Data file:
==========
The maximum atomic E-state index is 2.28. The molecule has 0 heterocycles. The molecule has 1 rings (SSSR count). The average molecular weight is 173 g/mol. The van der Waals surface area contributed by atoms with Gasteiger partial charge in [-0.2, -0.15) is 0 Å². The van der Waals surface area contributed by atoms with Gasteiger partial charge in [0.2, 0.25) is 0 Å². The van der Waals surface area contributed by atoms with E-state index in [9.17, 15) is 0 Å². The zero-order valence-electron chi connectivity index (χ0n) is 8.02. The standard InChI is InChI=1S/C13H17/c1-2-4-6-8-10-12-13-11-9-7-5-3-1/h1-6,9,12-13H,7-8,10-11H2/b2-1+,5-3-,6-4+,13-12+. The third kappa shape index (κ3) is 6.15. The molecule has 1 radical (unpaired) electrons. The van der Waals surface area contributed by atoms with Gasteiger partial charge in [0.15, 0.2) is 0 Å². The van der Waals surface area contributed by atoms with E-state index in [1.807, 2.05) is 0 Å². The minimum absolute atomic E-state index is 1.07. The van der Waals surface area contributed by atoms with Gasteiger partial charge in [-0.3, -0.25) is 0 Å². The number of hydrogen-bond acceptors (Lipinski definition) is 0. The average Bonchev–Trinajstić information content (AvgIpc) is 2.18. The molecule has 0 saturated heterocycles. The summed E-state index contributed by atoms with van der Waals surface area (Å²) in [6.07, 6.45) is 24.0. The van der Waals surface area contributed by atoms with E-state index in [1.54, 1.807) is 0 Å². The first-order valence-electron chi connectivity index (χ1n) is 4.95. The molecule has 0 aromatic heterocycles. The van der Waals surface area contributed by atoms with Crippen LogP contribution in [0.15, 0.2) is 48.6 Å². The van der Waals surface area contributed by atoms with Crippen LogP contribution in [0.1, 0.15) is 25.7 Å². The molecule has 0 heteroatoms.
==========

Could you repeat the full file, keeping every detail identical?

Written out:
The maximum atomic E-state index is 2.28. The molecule has 0 heterocycles. The molecule has 1 rings (SSSR count). The average molecular weight is 173 g/mol. The van der Waals surface area contributed by atoms with Gasteiger partial charge in [-0.2, -0.15) is 0 Å². The van der Waals surface area contributed by atoms with Gasteiger partial charge in [0.2, 0.25) is 0 Å². The van der Waals surface area contributed by atoms with E-state index in [9.17, 15) is 0 Å². The zero-order valence-electron chi connectivity index (χ0n) is 8.02. The standard InChI is InChI=1S/C13H17/c1-2-4-6-8-10-12-13-11-9-7-5-3-1/h1-6,9,12-13H,7-8,10-11H2/b2-1+,5-3-,6-4+,13-12+. The third kappa shape index (κ3) is 6.15. The molecule has 1 radical (unpaired) electrons. The van der Waals surface area contributed by atoms with Gasteiger partial charge in [0.15, 0.2) is 0 Å². The van der Waals surface area contributed by atoms with E-state index in [1.807, 2.05) is 0 Å². The minimum absolute atomic E-state index is 1.07. The van der Waals surface area contributed by atoms with Gasteiger partial charge in [-0.3, -0.25) is 0 Å². The number of hydrogen-bond acceptors (Lipinski definition) is 0. The average Bonchev–Trinajstić information content (AvgIpc) is 2.18. The molecule has 0 saturated heterocycles. The summed E-state index contributed by atoms with van der Waals surface area (Å²) in [6.07, 6.45) is 24.0. The van der Waals surface area contributed by atoms with E-state index in [1.54, 1.807) is 0 Å². The first-order valence-electron chi connectivity index (χ1n) is 4.95. The molecule has 0 aromatic heterocycles. The van der Waals surface area contributed by atoms with Crippen LogP contribution in [0.15, 0.2) is 48.6 Å². The van der Waals surface area contributed by atoms with Crippen LogP contribution in [0.1, 0.15) is 25.7 Å². The molecule has 0 heteroatoms.